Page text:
Jarvis, Sharon E. 1969–

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Jarvis, Sharon E. 1969–

PERSONAL:

Born February 20, 1969. Education: University of California at Davis, B.A.; University of Arizona, M.A.; University of Texas at Austin, Ph.D., 2000.

ADDRESSES:

Office—University of Texas at Austin, 1 University Station A1105, Austin, TX 78712. E-mail—[email protected]

CAREER:

University of Texas at Austin, assistant professor of communication studies and associate director of Annette Strauss Institute for Civic Participation, 2000—, research director of Office of Survey Research, 2004—.

MEMBER:

Golden Key International Honour Society (honorary member).

AWARDS, HONORS:

Texas Blazers' Faculty Excellence Award, 2000; Texas Excellence Teaching Award, College of Communication at the University of Texas at Austin, 2001; Eyes of Texas Excellence in Teaching Award, 2001; College of Communication Outstanding Professor Award, University of Texas at Austin, 2003; Friar Centennial Teaching Fellowship, 2005; Presidential Speakers Award, California State University at Chico, 2005.

WRITINGS:

(With Roderick P. Hart, Deborah Smith-Howell, and William P. Jennings) Political Keywords: Using Language That Uses Us, Oxford University Press (New York, NY), 2004.

The Talk of the Party: Political Labels, Symbolic Capital, and American Life, Rowman & Littlefield (Lanham, MD), 2005.

Contributor to periodicals, including American Behavioral Scientist, Political Psychology, Journal of Communication, Communication Studies, Communication Quarterly, Rhetoric and Public Affairs, Journal of Computer Mediated Communications, and Howard Journal of Communications.

SIDELIGHTS:

After completing a bachelor's degree in political science and public service and two graduate degrees in communications, Sharon E. Jarvis joined the faculty at the University of Texas at Austin, where she became an award-winning teacher, associate director of the Annette Strauss Institute for Civic Participation, and research director of the Office of Survey Research. Her research interests include "political communication, persuasion and research methods," according to a brief biography on the University of Texas at Austin Web site. She is also the author or coauthor of two books that analyze how certain politically charged English words have changed connotations and usage over time in American politics.

Political Keywords: Using Language That Uses Us, which Jarvis wrote with Roderick P. Hart, Deborah Smith-Howell, and William P. Jennings, examines the words "president," "government," "politics," "parties" (as in political parties), "promises," "media," "people," and "consultants." For example, when referring to government in political speeches, politicians, the writers note, have been attaching the adjective "big" more often since the 1980s; they also observed that the negative connotation of large government had nothing to do with actual government spending, which decreased during the last decades of the twentieth century.

In addition to examining the usages of specific words, the authors of Political Keywords remark on related subjects, such as the fact that politicians' references to political parties has increased as Congress has become more polarized, and the fact that Republicans tend to make promises to their constituents much more often than Democrats do, a fact that has nothing to do with how often those promises are kept. "The two major weaknesses of the book are the unevenness of analyses and shifting between different data sets," reported Mira Sotirovic in the Presidential Studies Quarterly. "These problems prevent more comprehensive comparisons and generalizations." The critic, however, called the work "an imaginative and insightful book that justifies their seriousness about little words."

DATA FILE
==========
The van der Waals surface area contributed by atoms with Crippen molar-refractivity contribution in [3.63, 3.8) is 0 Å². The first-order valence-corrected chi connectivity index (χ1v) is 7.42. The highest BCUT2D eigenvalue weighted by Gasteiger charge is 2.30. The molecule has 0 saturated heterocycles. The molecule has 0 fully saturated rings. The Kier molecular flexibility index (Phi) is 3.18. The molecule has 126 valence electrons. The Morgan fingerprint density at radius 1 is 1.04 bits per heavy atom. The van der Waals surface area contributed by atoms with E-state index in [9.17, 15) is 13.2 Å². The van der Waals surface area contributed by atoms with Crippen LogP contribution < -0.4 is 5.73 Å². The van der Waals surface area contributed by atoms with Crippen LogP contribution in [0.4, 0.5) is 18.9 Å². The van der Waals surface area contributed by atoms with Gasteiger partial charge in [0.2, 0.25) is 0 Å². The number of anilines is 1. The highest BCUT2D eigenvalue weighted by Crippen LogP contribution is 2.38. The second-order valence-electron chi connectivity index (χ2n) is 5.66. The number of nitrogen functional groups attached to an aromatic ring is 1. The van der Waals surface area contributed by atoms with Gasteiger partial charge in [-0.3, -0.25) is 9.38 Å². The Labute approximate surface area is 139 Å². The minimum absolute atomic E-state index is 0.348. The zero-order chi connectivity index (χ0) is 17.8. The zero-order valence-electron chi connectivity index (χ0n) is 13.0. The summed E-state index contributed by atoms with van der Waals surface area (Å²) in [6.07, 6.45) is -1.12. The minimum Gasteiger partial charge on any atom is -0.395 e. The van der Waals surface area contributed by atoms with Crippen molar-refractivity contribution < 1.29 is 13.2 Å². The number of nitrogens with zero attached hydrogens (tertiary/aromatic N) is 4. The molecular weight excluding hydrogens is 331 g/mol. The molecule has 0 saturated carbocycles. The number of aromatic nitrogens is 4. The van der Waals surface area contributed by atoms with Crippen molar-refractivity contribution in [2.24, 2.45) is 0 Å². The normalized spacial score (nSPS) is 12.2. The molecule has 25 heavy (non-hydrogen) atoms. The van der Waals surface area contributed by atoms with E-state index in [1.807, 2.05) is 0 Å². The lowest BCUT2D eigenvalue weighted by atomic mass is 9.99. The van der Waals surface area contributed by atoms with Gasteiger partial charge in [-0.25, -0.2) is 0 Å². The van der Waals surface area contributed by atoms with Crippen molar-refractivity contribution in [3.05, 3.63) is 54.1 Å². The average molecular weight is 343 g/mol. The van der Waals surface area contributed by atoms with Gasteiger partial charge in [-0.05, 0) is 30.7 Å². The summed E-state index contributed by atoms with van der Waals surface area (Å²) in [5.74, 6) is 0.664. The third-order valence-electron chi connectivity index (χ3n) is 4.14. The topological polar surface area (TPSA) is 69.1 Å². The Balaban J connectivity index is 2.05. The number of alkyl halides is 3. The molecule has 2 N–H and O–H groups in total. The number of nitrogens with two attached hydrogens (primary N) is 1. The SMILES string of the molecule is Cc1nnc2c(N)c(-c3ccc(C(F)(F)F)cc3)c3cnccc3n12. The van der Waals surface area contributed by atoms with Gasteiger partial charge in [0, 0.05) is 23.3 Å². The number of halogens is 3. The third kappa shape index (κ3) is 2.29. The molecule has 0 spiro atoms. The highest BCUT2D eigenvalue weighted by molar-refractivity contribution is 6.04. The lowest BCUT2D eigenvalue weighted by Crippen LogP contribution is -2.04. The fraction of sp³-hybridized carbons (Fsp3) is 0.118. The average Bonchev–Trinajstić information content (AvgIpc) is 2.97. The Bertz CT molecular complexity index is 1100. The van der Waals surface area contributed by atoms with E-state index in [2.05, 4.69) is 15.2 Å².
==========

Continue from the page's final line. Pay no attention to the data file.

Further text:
The Talk of the Party: Political Labels, Symbolic Capital, and American Life is similar to Jarvis's previous book, though this time it is a solo effort. Here she discusses the usage of the words "conservative," "liberal," "Republican," "Democrat," "independent," and "party." "Jarvis argues that political labels are important because of their symbolic imagery and their ability to encapsulate key themes in public life," explained Darrell M. West in the Political Science Quarterly. "Naming something, in her view, frames political discussions. It is not just a rhetorical act, but a process that structures civic dialogue." Jarvis divides language usage in politics into four eras, ranging from the late 1940s through the 1950s, when political rhetoric regarding parties was relatively straightforward, through two periods of transition, and into the current climate of extreme partisanship. "For scholars interested in parties, campaigns, and political communications, this is an important book," concluded West.

BIOGRAPHICAL AND CRITICAL SOURCES:

PERIODICALS

Choice: Current Reviews for Academic Libraries, March 1, 2006, S.L. Harrison, review of The Talkof the Party: Political Labels, Symbolic Capital, and American Life, p. 1305.

Political Communication, April 1, 2005, Mary E. Stuckey, review of Political Keywords: Using Language That Uses Us.

Political Science Quarterly, June 22, 2006, Darrell M. West, review of The Talk of the Party, p. 344.

Presidential Studies Quarterly, December 1, 2006, Mira Sotirovic, review of Political Keywords, p. 772.

Reference & Research Book News, November 1, 2005, review of The Talk of the Party.

ONLINE

University of Texas at Austin Department of Communication Studies Web site,http://commstudies.utexas.edu/ (May 2, 2008), faculty profile.

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